Curtain rises on WICA’s ‘Full Monty’

Directors at Whidbey Island Center for the Arts have never shied away from shows that pushed the envelope. But as rehearsals rev up for the screen-to-stage production of “The Full Monty,” the question on everyone’s mind is: How much “Monty” exactly will be revealed as the cast tackles the musical version of the 1997 movie.

On the WICA set of The Full Monty are

Directors at Whidbey Island Center for the Arts have never shied away from shows that pushed the envelope. But as rehearsals rev up for the screen-to-stage production of “The Full Monty,” the question on everyone’s mind is: How much “Monty” exactly will be revealed as the cast tackles the musical version of the 1997 movie.

The audience will find out the answer Friday, April 5 when the show opens at WICA. It runs through April 20 and show times are 7:30 p.m. Fridays and Saturdays with 2 p.m. at Sunday matinees.

In this Americanized stage version adapted from the British film, six unemployed Buffalo steelworkers, low on cash and prospects, decide to present a strip act at a local club after seeing their wives’ enthusiasm for a touring company of the Chippendales.

They decide that their show will be better than the scantily clad Chippendale dancers because they’ll show it all — the full Monty.

Behind the light-hearted premise is a story that explores how the stress of unemployment affects the men and their families. It also portrays their bouts with self-doubt, fears, self-consciousness and anxieties.

“It’s about feeling helpless and scared. It’s about people going through a transition and finding hope,” said director Elizabeth Herbert. “Everyone can relate to that.”

Herbert added that the show takes a look these tough subjects, but at the same time it is full of laughs and clever writing.

“It’s very funny,” Herbert said. “I have laughed so much more than I ever have before.”

The show will be distinct from the movie.

“Everything that we’re bringing to the play is new,” she said. “It was truly a collaborative effort.

The plot was moved from England to upstate New York, and the female characters got more emphasis.

“The women are stronger in this play,” she explained.

The set is simple and held in an industrial design. Ann Deacon and Tristan A.B. Steel created the set.

But back to the big question.

Just exactly how naked will the cast of actors — people that audiences might well encounter at the grocery store the next day — get?

“It could get awkward,” Herbert said with a laugh.

She is working on figuring out what theater trick to deploy to orchestrate the big reveal. In the movie, the actors skillfully cover up with a hat as they remove their final piece of clothing. Herbert said this would be challenging at WICA as the audience is close to the stage at the theater.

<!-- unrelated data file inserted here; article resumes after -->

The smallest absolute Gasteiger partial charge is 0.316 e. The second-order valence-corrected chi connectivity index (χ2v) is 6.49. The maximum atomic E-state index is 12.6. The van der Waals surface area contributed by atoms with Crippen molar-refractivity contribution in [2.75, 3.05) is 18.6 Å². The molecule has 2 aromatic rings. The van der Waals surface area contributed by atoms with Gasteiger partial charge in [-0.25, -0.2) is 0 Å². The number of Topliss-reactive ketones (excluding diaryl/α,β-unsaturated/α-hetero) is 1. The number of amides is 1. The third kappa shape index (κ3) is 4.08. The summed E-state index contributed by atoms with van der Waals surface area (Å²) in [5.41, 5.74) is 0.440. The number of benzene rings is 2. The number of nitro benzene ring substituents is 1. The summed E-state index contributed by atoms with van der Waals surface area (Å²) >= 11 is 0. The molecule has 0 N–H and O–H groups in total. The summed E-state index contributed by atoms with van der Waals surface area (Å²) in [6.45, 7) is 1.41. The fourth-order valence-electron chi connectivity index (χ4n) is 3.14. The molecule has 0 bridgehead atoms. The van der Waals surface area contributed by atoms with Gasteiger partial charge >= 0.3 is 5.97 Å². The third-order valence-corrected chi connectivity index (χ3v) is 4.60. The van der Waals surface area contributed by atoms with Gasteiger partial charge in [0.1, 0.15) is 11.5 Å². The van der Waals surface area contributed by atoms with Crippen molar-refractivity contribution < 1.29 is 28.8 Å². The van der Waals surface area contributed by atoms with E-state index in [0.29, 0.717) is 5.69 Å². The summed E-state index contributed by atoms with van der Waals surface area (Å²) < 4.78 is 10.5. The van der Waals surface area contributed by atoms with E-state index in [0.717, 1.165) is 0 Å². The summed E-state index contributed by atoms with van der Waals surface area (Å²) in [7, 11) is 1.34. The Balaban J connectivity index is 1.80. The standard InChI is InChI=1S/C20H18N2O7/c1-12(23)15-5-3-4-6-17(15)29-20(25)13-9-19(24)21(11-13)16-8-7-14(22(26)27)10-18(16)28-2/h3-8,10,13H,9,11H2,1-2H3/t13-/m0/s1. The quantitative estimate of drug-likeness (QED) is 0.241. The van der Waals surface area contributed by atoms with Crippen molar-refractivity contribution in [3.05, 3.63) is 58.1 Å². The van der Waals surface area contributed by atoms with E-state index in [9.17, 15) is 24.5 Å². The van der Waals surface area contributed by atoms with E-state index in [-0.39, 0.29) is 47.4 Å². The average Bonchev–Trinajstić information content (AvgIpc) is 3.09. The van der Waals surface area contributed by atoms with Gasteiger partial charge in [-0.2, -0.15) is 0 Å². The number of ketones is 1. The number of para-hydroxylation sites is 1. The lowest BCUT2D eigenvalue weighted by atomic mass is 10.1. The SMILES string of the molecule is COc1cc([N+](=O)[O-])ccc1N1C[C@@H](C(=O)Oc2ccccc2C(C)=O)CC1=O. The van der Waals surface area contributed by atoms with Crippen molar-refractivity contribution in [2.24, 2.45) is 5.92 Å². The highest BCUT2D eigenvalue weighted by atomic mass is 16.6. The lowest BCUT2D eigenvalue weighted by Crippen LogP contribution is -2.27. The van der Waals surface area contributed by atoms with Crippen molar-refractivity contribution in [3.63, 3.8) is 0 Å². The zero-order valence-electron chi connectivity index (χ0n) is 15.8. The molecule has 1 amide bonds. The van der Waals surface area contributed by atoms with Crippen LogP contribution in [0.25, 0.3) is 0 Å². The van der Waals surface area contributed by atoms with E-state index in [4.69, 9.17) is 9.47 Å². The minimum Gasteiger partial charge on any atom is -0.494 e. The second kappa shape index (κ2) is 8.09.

While Herbert is navigating the path of community theater appropriateness, her cast seems to have no problem with the task at hand.

“They are so free and uninhibited. The Monty men are amazing,” she said.

Leading the company of Herbert’s production are Ken Stephens, Ryan Saenz, Bob Atkinson, Tristan A.B. Steel, Fernando Duran and Cameron Gray.

And even if nudity does not shock audiences, the language may, Herbert warned.

Herbert said this is not a show for the family.

“The language is definitely blue,” she said. “If it’s not the nudity, some will be shocked by the language, but they are steel mill workers.”

That said, Herbert doesn’t think the show is too scandalous for Whidbey audiences.

“They’ve done this in the Bible Belt,” she said. “I would think we can handle it here.”

The Full Monty was adapted to stage by Terrence McNally and scored by David Yazbek.

To bring the musical to life, Herbert brought musical and dance experts on board. Musical direction is by Sheila Weidendorf, choreography by Chelsea Randall, Herbert’s daughter. Her sister Savannah is assisting with choreography.

The team has brought out the best in the cast, Herbert said.

“We have some solid voices,” she said.

The original Broadway production of “The Full Monty” was nominated for 10 Tony Awards in 2001, including Best Musical, Best Book of a Musical and Best Original Score.

Herbert said ticket presales have been beyond expectations. Tickets are moving fast. For tickets contact, 360-221-8268 or stop by the box at 565 Camano Ave., Langley.

Ticket prices range from $18 to $24.

“The Full Monty” is recommended for mature audiences due to strong language and nudity.


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